Hey, maybe I'm the optimist?  Never thought I'd see the day.

                    •  The way engineers tackle big challenges (1+ / 0-)
                      Recommended by:

                      is by breaking them down into a number of smaller problems. In the context of developing Titan as a resource and eventually being able to think beyond the moon and Mars, you are right to imagine this taking quite a long while.

                      I propose that the first challenge to our getting into space is to buy some time by dealing with climate change, Peak Oil, species extinctions, overpopulation, pollution, and war.

                      We have a very short period of time to get those things done.

                      Live Free or Die --- Investigate, Incarcerate

                      by rktect on Sat Jun 01, 2013 at 03:07:15 PM PDT

                      [ Parent ]

                      •  Robinson draws a plausible scenario (2+ / 0-)
                        Recommended by:
                        rktect, Troubadour

                        for colonization of Titan in "Blue Mars":

                        1. Colonization and terraforming of Mars.
                        2. Fusion for power and interplanetary propulsion, major progress in engineered materials and robotics.
                        3. Overpopulation and strife on Earth.
                        4. Resistance to new immigration by original Mars colonists.
                        5. Migration of Earth's "surplus" population to the asteroids and the outer system moons.
                        6. Interplanetary trade (Mars needs nitrogen and water. Titan needs alliances with other economies to stay independent from Earth).

                        KSR is a good writer because he remembers that colonists need a motive to leave home, as well as a destination with resources to utilize or trade.

                        “It is useless to attempt to reason a man out of a thing
                        he was never reasoned into” - Jonathan Swift

                        by jjohnjj on Sat Jun 01, 2013 at 04:24:48 PM PDT

                        [ Parent ]

                        •  I was wondering if its possible to use asteroids (1+ / 0-)
                          Recommended by:

                          as low G cargo loading platforms; set them up in a series of orbits around large planetary size gravity wells, like Earth, Mars, Jupiter or Saturn.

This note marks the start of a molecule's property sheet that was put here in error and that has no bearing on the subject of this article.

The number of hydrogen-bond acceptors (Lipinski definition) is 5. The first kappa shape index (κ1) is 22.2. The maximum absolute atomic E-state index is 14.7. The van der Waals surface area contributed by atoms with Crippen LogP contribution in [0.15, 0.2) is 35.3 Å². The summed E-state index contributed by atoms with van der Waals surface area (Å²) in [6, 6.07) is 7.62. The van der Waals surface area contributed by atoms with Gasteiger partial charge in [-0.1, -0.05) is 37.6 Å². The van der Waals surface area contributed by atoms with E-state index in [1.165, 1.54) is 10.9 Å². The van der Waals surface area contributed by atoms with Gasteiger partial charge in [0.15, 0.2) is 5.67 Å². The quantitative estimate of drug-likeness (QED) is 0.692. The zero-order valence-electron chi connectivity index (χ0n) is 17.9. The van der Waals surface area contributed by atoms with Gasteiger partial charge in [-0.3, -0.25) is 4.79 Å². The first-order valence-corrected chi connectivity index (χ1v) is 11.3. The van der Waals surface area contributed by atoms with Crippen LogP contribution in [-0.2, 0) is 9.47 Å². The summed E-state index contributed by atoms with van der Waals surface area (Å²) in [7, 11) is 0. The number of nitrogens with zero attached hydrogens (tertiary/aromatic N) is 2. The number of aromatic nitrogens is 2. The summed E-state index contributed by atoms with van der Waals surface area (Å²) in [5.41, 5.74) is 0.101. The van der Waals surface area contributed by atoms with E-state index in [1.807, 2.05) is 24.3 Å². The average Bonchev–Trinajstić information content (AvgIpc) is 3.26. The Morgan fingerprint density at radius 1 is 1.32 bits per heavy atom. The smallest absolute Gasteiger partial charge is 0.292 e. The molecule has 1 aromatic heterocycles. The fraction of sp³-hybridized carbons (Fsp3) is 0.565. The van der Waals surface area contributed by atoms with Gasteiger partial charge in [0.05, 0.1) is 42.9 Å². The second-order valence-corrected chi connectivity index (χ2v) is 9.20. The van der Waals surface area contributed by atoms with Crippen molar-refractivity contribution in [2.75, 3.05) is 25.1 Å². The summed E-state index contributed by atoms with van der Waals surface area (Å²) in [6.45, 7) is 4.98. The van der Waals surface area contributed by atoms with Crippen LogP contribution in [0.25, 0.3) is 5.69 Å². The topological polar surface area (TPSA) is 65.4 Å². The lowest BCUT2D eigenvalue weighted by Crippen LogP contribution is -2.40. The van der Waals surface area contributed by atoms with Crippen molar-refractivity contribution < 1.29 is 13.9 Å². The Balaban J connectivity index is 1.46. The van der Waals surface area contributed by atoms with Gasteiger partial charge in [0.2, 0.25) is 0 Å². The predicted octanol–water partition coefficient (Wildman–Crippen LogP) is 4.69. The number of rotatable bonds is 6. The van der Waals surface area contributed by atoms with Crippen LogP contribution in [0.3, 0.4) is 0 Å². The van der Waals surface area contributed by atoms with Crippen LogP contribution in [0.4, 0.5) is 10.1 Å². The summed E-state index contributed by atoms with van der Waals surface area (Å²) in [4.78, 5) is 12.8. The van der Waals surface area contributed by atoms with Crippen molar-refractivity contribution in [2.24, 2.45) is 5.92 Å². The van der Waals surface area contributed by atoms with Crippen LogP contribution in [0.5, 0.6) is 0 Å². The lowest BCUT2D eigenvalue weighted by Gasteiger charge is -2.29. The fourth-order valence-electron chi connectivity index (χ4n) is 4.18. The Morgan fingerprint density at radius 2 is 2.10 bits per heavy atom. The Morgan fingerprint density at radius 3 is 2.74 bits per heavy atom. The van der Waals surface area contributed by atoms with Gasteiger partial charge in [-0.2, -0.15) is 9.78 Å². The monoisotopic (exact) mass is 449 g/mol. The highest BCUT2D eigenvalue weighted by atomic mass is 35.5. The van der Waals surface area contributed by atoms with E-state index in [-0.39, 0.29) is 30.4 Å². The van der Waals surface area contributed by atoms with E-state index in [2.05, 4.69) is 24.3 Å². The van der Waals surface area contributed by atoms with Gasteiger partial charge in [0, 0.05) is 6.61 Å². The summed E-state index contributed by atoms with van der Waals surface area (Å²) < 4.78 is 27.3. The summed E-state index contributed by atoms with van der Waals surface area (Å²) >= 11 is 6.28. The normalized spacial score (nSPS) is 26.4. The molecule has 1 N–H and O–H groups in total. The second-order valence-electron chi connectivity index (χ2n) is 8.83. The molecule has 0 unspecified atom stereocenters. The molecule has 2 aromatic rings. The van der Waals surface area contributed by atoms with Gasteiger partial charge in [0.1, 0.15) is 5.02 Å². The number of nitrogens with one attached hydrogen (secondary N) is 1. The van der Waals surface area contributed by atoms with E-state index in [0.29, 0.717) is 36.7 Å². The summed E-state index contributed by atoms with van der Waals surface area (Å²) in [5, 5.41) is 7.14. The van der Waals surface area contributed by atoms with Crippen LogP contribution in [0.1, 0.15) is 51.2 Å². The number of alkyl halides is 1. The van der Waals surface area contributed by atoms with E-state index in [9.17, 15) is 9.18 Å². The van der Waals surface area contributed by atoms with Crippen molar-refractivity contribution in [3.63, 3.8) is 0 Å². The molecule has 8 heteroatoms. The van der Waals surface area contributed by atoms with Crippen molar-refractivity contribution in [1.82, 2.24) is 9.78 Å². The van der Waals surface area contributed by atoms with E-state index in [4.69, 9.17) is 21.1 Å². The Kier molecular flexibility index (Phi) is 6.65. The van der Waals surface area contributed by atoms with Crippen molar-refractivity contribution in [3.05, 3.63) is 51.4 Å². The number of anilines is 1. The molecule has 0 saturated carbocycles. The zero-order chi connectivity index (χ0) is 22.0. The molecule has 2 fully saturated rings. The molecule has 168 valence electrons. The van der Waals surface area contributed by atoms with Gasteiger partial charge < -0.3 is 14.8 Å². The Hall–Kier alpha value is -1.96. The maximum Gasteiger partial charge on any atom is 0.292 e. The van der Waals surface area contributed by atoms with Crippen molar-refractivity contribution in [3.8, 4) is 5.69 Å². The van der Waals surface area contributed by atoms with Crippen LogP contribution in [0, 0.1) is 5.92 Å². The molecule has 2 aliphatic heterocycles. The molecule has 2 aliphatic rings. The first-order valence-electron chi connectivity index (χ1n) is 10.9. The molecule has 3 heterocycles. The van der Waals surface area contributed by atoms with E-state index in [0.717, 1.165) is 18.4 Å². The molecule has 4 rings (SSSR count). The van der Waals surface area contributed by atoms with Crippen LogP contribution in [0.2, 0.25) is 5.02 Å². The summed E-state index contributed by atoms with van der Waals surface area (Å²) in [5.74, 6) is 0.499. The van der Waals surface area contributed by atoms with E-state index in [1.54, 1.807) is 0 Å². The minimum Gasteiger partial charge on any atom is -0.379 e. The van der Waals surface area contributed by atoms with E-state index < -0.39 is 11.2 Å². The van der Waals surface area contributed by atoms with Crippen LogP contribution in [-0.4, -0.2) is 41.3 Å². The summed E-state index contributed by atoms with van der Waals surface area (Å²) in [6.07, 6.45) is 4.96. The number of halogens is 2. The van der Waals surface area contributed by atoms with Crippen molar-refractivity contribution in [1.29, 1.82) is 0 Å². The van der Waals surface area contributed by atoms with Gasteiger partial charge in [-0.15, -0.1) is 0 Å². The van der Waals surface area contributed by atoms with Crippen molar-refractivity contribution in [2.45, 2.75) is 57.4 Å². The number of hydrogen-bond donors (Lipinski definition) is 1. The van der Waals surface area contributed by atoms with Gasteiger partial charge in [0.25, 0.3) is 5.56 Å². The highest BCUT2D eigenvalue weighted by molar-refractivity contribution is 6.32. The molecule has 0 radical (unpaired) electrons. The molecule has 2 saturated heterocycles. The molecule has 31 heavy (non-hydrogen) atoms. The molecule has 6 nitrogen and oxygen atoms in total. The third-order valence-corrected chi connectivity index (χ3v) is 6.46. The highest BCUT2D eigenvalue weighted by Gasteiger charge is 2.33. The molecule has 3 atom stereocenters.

Earth and Mars orbits are about 78 million km apart and travel between the two takes 150 days, but I could see dividing that into maybe 15 asteroid orbits 10 days apart.

                          Jupiter and Saturn are a little farther off, but theoretically
                          you might load an asteroid with raw materials and just push it off in the right direction

                          You could launch cargo up to the loading platforms in orbit around the moons with resources, rotate slowly around the gravity well, pick up another cargo loading platform midway between orbits, and slowly build up kind of a trading/manufacturing belt.

                          Live Free or Die --- Investigate, Incarcerate

                          by rktect on Sat Jun 01, 2013 at 06:00:34 PM PDT

                          [ Parent ]

                          •  L4 and L5 Lagrange points will fill that role. (1+ / 0-)
                            Recommended by:
                            Khun David

                            For Jupiter they're already full of objects, the Trojan asteroids.  Although L4 and L5 are far away in linear distance, they're trivially easy in energy terms to reach and leave again from other Lagrange points, so if you have fast propulsion that would probably be where trading belts would be located rather than in low orbits that would probably be crowded with communications satellites.

                            Process defines product.

                            by Troubadour on Sat Jun 01, 2013 at 08:01:52 PM PDT

                            [ Parent ]

                          •  Robinson envisions using asteroids to anchor space (1+ / 0-)
                            Recommended by:

                            elevators. Park 'em in geosynchronous orbit and mine them for the raw materials to spin out the cable. What's left serves as the shell of a city-sized terminal with good thick walls for radiation shielding.

                            “It is useless to attempt to reason a man out of a thing
                            he was never reasoned into” - Jonathan Swift

                            by jjohnjj on Sun Jun 02, 2013 at 08:50:44 AM PDT

                            [ Parent ]

                          •  It's doable right now in low gravity fields. (0+ / 0-)

                            Not Earth yet, but definitely the Moon.  Mars might have to wait a while.

                            Process defines product.

                            by Troubadour on Sun Jun 02, 2013 at 10:29:06 AM PDT

                            [ Parent ]